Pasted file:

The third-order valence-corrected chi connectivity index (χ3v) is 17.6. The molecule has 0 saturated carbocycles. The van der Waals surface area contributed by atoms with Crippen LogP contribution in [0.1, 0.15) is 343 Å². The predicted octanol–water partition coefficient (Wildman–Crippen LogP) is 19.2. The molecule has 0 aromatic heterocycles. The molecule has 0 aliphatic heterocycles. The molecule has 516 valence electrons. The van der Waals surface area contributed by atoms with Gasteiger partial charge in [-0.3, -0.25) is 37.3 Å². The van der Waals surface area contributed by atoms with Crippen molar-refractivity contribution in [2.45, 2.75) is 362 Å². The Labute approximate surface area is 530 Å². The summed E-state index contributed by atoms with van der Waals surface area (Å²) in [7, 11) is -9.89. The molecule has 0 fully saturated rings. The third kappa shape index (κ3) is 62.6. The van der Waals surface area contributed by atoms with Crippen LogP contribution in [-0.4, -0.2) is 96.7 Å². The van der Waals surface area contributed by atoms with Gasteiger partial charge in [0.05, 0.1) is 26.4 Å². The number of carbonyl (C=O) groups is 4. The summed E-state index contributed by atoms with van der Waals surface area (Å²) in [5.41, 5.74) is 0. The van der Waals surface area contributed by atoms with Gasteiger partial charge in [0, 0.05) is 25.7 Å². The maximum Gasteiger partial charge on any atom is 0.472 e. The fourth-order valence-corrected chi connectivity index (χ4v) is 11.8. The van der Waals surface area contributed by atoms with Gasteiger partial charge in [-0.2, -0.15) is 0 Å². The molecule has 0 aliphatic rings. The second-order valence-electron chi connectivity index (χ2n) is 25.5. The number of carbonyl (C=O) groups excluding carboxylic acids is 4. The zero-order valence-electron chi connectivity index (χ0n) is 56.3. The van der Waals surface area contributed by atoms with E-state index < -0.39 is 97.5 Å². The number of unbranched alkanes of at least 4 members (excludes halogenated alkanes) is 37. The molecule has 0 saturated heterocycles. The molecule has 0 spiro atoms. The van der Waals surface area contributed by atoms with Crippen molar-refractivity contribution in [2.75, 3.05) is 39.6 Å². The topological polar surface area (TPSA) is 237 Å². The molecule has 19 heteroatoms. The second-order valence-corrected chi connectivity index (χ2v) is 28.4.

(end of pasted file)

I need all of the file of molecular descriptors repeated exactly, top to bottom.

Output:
The third-order valence-corrected chi connectivity index (χ3v) is 17.6. The molecule has 0 saturated carbocycles. The van der Waals surface area contributed by atoms with Crippen LogP contribution in [0.1, 0.15) is 343 Å². The predicted octanol–water partition coefficient (Wildman–Crippen LogP) is 19.2. The molecule has 0 aromatic heterocycles. The molecule has 0 aliphatic heterocycles. The molecule has 516 valence electrons. The van der Waals surface area contributed by atoms with Gasteiger partial charge in [-0.3, -0.25) is 37.3 Å². The van der Waals surface area contributed by atoms with Crippen molar-refractivity contribution in [2.45, 2.75) is 362 Å². The Labute approximate surface area is 530 Å². The summed E-state index contributed by atoms with van der Waals surface area (Å²) in [7, 11) is -9.89. The molecule has 0 fully saturated rings. The third kappa shape index (κ3) is 62.6. The van der Waals surface area contributed by atoms with Crippen LogP contribution in [-0.4, -0.2) is 96.7 Å². The van der Waals surface area contributed by atoms with Gasteiger partial charge in [0.05, 0.1) is 26.4 Å². The number of carbonyl (C=O) groups is 4. The summed E-state index contributed by atoms with van der Waals surface area (Å²) in [5.41, 5.74) is 0. The van der Waals surface area contributed by atoms with Gasteiger partial charge in [0, 0.05) is 25.7 Å². The maximum Gasteiger partial charge on any atom is 0.472 e. The fourth-order valence-corrected chi connectivity index (χ4v) is 11.8. The van der Waals surface area contributed by atoms with Gasteiger partial charge in [-0.2, -0.15) is 0 Å². The molecule has 0 aliphatic rings. The second-order valence-electron chi connectivity index (χ2n) is 25.5. The number of carbonyl (C=O) groups excluding carboxylic acids is 4. The zero-order valence-electron chi connectivity index (χ0n) is 56.3. The van der Waals surface area contributed by atoms with E-state index < -0.39 is 97.5 Å². The number of unbranched alkanes of at least 4 members (excludes halogenated alkanes) is 37. The molecule has 0 saturated heterocycles. The molecule has 0 spiro atoms. The van der Waals surface area contributed by atoms with Crippen molar-refractivity contribution in [2.75, 3.05) is 39.6 Å². The topological polar surface area (TPSA) is 237 Å². The molecule has 19 heteroatoms. The second-order valence-corrected chi connectivity index (χ2v) is 28.4.